In Advertisement, Digital, Social Media

It doesn’t matter who you are — social media has changed your life.

While a majority of people think that growth in technology and social media has benefited them, there is still an overall feeling of enviousness that people get when they are active on social media platforms. There are plenty of theories on this subject, and testimonies as well, but one of the fastest ways to prove this idea is by heading to Google and searching “Instagram makes me feel”. What you’ll find in the suggestions are results like inadequate, like a loser, fat, and so on. For most people, learning that social media is causing feelings of depression or jealousy isn’t much of a surprise. People that are active on platforms such as Instagram understand that a majority of the accounts are intended to make that user’s life look a certain way. It’s also no secret that the accounts that receive the most fame are ones that feature skinny, attractive, and wealthy people.

How did we get here? When social media first began growing, the overall mission was to connect people and create a virtual space for community. Now that platforms like Facebook have connected over 2 million people, there are more comparisons and judgements being made than ever before.It’s not what these companies set out to do, but the results have proven jealously and depression are commonly associated with social media platforms. However, the more pressing issue is that marketers and advertisers are using this information to sell users the very idea that causes them this pain. Aside from paid partnerships that influencers are implementing on their accounts, playing on jealousy in social media has transitioned into mainstream advertising. Most recently E*Trade came out with a new campaign that included the tagline “Don’t get mad, get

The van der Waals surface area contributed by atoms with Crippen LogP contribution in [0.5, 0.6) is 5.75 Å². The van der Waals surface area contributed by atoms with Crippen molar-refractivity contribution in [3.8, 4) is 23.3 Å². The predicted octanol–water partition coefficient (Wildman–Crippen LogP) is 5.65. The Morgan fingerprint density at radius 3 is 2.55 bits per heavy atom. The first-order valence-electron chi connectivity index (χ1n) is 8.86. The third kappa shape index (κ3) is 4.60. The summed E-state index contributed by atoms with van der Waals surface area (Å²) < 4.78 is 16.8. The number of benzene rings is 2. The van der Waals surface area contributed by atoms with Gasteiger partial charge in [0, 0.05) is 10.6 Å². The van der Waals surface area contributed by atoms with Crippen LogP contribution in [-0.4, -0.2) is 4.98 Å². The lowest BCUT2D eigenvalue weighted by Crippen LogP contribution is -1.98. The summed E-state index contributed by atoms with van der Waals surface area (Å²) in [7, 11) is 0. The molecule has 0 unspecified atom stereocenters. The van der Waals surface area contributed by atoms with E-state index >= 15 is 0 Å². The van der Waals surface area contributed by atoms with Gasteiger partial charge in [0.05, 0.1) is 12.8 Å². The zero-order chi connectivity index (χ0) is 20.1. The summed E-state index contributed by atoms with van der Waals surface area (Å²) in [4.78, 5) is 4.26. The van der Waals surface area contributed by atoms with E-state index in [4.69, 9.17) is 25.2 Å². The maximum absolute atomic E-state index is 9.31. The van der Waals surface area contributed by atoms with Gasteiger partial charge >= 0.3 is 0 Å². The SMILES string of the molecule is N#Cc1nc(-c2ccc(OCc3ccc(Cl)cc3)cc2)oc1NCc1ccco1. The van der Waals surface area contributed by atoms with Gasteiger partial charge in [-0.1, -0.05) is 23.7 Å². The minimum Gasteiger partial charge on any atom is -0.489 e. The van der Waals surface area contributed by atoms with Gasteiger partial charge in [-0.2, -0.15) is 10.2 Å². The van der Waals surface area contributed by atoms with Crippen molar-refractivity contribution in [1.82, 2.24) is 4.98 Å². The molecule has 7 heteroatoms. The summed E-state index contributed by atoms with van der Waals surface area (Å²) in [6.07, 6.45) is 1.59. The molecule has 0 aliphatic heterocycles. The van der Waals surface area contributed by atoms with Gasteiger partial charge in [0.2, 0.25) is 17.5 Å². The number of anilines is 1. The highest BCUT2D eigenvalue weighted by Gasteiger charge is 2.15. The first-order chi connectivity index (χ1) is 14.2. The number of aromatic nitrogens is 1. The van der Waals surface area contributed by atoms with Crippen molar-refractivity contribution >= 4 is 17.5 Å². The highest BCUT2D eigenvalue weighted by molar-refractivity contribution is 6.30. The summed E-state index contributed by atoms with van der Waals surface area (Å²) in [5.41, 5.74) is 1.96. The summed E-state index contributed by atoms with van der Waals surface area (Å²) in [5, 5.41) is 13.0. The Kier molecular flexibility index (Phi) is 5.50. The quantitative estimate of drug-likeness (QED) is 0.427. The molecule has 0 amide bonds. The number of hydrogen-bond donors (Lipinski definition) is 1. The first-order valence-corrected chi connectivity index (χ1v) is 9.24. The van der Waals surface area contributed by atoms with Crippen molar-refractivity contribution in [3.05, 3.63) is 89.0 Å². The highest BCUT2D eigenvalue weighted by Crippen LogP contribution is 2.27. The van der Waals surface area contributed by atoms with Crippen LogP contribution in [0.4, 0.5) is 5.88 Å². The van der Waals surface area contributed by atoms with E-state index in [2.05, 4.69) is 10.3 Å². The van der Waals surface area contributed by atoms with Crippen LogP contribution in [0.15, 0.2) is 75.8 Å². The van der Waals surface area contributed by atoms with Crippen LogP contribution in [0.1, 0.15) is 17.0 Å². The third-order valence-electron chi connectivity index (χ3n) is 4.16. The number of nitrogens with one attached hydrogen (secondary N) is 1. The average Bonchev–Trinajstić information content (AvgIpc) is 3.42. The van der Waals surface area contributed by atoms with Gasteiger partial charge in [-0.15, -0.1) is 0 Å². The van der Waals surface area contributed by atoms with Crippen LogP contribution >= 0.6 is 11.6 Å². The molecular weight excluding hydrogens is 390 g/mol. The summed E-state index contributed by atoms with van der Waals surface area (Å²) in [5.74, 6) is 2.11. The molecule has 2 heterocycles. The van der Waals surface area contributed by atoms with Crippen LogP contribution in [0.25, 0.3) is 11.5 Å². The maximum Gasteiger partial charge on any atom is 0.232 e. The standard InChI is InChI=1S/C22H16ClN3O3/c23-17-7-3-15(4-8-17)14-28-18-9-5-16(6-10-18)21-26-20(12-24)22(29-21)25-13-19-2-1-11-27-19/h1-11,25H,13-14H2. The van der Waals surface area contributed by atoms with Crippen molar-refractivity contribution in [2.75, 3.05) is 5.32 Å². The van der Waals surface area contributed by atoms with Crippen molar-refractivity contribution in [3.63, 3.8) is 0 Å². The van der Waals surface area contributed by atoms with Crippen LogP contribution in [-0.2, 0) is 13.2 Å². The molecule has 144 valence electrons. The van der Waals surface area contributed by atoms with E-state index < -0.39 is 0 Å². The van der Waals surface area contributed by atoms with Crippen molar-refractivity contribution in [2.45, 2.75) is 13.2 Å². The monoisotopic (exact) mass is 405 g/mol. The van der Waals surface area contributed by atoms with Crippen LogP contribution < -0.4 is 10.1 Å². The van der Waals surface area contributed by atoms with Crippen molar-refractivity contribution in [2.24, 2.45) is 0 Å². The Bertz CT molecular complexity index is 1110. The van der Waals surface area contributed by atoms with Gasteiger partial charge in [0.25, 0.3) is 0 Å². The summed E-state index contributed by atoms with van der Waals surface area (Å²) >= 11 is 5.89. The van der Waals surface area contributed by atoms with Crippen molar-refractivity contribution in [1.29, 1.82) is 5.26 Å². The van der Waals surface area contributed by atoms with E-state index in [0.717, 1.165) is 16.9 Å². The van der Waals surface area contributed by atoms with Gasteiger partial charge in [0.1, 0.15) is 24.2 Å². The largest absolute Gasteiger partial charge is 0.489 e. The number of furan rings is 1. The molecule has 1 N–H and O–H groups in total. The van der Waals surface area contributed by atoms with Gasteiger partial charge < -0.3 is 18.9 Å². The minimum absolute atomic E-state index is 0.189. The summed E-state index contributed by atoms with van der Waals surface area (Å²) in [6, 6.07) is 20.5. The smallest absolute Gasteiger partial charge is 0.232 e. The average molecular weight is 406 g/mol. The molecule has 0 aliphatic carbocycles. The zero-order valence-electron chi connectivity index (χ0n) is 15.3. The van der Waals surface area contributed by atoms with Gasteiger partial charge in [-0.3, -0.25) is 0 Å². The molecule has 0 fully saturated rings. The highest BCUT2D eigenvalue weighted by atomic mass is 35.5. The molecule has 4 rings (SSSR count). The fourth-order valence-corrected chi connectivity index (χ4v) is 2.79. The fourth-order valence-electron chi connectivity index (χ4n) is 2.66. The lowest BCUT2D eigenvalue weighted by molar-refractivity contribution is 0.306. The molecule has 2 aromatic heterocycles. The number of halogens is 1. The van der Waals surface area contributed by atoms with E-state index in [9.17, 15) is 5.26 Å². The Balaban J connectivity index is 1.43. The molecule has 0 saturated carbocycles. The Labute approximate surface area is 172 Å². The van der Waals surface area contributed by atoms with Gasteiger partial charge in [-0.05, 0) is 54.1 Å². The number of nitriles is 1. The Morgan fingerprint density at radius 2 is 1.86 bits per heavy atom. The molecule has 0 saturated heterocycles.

E*Trade”, which referred to seeing someone you know living a lifestyle you wish you had. Other examples can be found in most travel advertisements. In fact, some campaigns even use actual photos from social media in their messaging. All of these examples result in selling viewers something that will dissolve the envy they have.

Researchers are concerned with how this will affect society and future generations. It will be interesting to see what social media will look like in years to come, especially since it’s already under scrutiny for lack of responsibility with privacy data. The next big scandal might just be holding these sites responsible for the mental well-being of their users.